Article Image

IPFS News Link • Health and Physical Fitness

Progress to Living Molecular Cell Repair Organoids That Could Fix Neurons...

•, by Brian Wang

Researchers have now taken a step toward that vision of molecular systems that repair cells inside the human body. Molecular repair built from a patient's own cells will eventually ferret out cancer, repair injured tissue, and even remove plaque from blood vessels.

They have gotten tracheal cells to form coordinated groups called organoids that can propel themselves with tiny appendages. When added to wounded neurons in the lab, these anthrobots helped neurons repair themselves.

These organoids can help with monitoring inside the body, delivering drugs and improving repair at the cellular level. These are living versions of the vision of nanobots. Advanced versions of these systems could accelerate healing of neurons, nerves and the spinal cord and many other tissues. The neuron, nerve and spinal cord repair would be critical for the brain repair, brain swapping and new body growth proposal for a form of immortality.

Michael Levin, a developmental biologist at Tufts University and leader of the new study, made his first living robots 4 years ago. He and his colleagues stitched together embryonic heart and skin cells from the African clawed frog to create an organoid with cilia, tiny hairs that move back and forth, enabling it to crawl and even swim. Levin demonstrated that cells can be coached to do something they would never have done on their own.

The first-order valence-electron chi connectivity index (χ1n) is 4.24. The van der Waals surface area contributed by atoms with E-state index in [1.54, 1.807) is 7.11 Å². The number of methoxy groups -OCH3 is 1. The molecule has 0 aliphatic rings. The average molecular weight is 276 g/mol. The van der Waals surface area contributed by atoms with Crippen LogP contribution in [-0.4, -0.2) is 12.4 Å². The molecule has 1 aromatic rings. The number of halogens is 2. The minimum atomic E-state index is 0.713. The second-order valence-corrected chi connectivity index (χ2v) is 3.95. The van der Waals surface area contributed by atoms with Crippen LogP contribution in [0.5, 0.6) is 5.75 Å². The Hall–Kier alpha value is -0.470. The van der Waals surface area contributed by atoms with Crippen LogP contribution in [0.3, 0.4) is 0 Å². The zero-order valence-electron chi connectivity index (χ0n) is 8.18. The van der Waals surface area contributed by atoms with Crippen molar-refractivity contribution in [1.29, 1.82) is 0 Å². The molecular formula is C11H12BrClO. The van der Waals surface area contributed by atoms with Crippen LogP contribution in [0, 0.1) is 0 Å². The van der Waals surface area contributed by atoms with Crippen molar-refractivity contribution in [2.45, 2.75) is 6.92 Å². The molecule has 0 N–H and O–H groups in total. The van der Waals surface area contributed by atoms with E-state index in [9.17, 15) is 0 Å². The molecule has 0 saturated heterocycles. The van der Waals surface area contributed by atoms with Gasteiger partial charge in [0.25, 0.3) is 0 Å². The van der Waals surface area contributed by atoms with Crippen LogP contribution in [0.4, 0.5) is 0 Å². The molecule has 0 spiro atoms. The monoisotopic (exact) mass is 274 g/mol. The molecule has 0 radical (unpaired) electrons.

In the new study, Levin's graduate student, Gizem Gumuskaya, started with cells that line the adult human trachea. These cells also sport cilia, and the researchers hoped to harness the appendages as tiny oars to power and move the organoid.

Gumuskaya put individual tracheal cells in a 3D scaffolding, made from rat tissue, which resembles the environment in the human trachea. After 2 weeks, the cells multiplied and formed tiny spheres, but their cilia were inside these spheres and thus useless for locomotion. So the researchers immersed the cells in a special bath, whose liquid properties prompted them to turn their cilia out.